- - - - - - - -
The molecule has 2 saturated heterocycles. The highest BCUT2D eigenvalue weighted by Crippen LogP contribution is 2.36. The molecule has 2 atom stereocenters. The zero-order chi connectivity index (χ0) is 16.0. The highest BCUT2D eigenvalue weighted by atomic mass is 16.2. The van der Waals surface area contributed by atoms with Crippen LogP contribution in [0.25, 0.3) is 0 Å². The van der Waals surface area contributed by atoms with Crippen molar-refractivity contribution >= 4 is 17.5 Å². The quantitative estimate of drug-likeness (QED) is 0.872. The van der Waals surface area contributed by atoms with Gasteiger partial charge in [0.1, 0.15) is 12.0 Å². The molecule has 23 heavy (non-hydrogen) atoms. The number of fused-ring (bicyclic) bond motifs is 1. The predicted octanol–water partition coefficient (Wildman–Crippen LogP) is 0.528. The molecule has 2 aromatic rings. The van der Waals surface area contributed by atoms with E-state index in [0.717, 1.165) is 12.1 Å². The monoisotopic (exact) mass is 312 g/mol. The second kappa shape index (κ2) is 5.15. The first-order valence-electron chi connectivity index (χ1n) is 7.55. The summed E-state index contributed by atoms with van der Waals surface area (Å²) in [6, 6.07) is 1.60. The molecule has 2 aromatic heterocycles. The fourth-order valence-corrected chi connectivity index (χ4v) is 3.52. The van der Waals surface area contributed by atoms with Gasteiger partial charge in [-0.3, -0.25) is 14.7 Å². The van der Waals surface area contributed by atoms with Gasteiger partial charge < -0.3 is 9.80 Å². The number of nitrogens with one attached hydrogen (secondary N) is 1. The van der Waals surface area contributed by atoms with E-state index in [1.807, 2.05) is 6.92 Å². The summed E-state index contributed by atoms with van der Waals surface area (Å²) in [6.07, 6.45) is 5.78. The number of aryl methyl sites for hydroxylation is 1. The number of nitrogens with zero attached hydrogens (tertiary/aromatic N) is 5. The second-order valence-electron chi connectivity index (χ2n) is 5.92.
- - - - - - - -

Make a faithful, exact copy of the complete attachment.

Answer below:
The molecule has 2 saturated heterocycles. The highest BCUT2D eigenvalue weighted by Crippen LogP contribution is 2.36. The molecule has 2 atom stereocenters. The zero-order chi connectivity index (χ0) is 16.0. The highest BCUT2D eigenvalue weighted by atomic mass is 16.2. The van der Waals surface area contributed by atoms with Crippen LogP contribution in [0.25, 0.3) is 0 Å². The van der Waals surface area contributed by atoms with Crippen molar-refractivity contribution >= 4 is 17.5 Å². The quantitative estimate of drug-likeness (QED) is 0.872. The van der Waals surface area contributed by atoms with Gasteiger partial charge in [0.1, 0.15) is 12.0 Å². The molecule has 23 heavy (non-hydrogen) atoms. The number of fused-ring (bicyclic) bond motifs is 1. The predicted octanol–water partition coefficient (Wildman–Crippen LogP) is 0.528. The molecule has 2 aromatic rings. The van der Waals surface area contributed by atoms with E-state index in [0.717, 1.165) is 12.1 Å². The monoisotopic (exact) mass is 312 g/mol. The second kappa shape index (κ2) is 5.15. The first-order valence-electron chi connectivity index (χ1n) is 7.55. The summed E-state index contributed by atoms with van der Waals surface area (Å²) in [6, 6.07) is 1.60. The molecule has 2 aromatic heterocycles. The fourth-order valence-corrected chi connectivity index (χ4v) is 3.52. The van der Waals surface area contributed by atoms with Gasteiger partial charge in [-0.3, -0.25) is 14.7 Å². The van der Waals surface area contributed by atoms with Gasteiger partial charge < -0.3 is 9.80 Å². The number of nitrogens with one attached hydrogen (secondary N) is 1. The van der Waals surface area contributed by atoms with E-state index in [1.807, 2.05) is 6.92 Å². The summed E-state index contributed by atoms with van der Waals surface area (Å²) in [6.07, 6.45) is 5.78. The number of aryl methyl sites for hydroxylation is 1. The number of nitrogens with zero attached hydrogens (tertiary/aromatic N) is 5. The second-order valence-electron chi connectivity index (χ2n) is 5.92.